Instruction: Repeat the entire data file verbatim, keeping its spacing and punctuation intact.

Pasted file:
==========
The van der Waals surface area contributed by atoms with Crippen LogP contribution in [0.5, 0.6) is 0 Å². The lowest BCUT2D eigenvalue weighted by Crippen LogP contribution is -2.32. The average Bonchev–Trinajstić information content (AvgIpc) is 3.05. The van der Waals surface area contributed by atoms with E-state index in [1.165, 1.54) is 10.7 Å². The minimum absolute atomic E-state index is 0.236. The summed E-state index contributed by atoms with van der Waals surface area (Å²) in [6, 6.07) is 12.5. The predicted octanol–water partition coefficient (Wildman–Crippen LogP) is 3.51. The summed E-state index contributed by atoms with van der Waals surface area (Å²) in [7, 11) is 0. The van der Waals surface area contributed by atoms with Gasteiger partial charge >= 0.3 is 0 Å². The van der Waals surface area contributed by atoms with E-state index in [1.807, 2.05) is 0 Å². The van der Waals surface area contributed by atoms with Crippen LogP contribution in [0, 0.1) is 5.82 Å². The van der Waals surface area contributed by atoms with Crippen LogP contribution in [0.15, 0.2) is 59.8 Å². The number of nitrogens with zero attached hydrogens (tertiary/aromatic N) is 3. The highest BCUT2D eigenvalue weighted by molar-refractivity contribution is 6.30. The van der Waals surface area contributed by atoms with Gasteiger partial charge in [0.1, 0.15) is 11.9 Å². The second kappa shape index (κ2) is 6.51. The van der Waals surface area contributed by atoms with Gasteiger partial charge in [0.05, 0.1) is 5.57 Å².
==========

The van der Waals surface area contributed by atoms with Crippen LogP contribution in [0.5, 0.6) is 0 Å². The lowest BCUT2D eigenvalue weighted by Crippen LogP contribution is -2.32. The average Bonchev–Trinajstić information content (AvgIpc) is 3.05. The van der Waals surface area contributed by atoms with E-state index in [1.165, 1.54) is 10.7 Å². The minimum absolute atomic E-state index is 0.236. The summed E-state index contributed by atoms with van der Waals surface area (Å²) in [6, 6.07) is 12.5. The predicted octanol–water partition coefficient (Wildman–Crippen LogP) is 3.51. The summed E-state index contributed by atoms with van der Waals surface area (Å²) in [7, 11) is 0. The van der Waals surface area contributed by atoms with Gasteiger partial charge >= 0.3 is 0 Å². The van der Waals surface area contributed by atoms with E-state index in [1.807, 2.05) is 0 Å². The van der Waals surface area contributed by atoms with Crippen LogP contribution in [0, 0.1) is 5.82 Å². The van der Waals surface area contributed by atoms with Crippen LogP contribution in [0.15, 0.2) is 59.8 Å². The number of nitrogens with zero attached hydrogens (tertiary/aromatic N) is 3. The highest BCUT2D eigenvalue weighted by molar-refractivity contribution is 6.30. The van der Waals surface area contributed by atoms with Gasteiger partial charge in [0.1, 0.15) is 11.9 Å². The second kappa shape index (κ2) is 6.51. The van der Waals surface area contributed by atoms with Gasteiger partial charge in [0.05, 0.1) is 5.57 Å².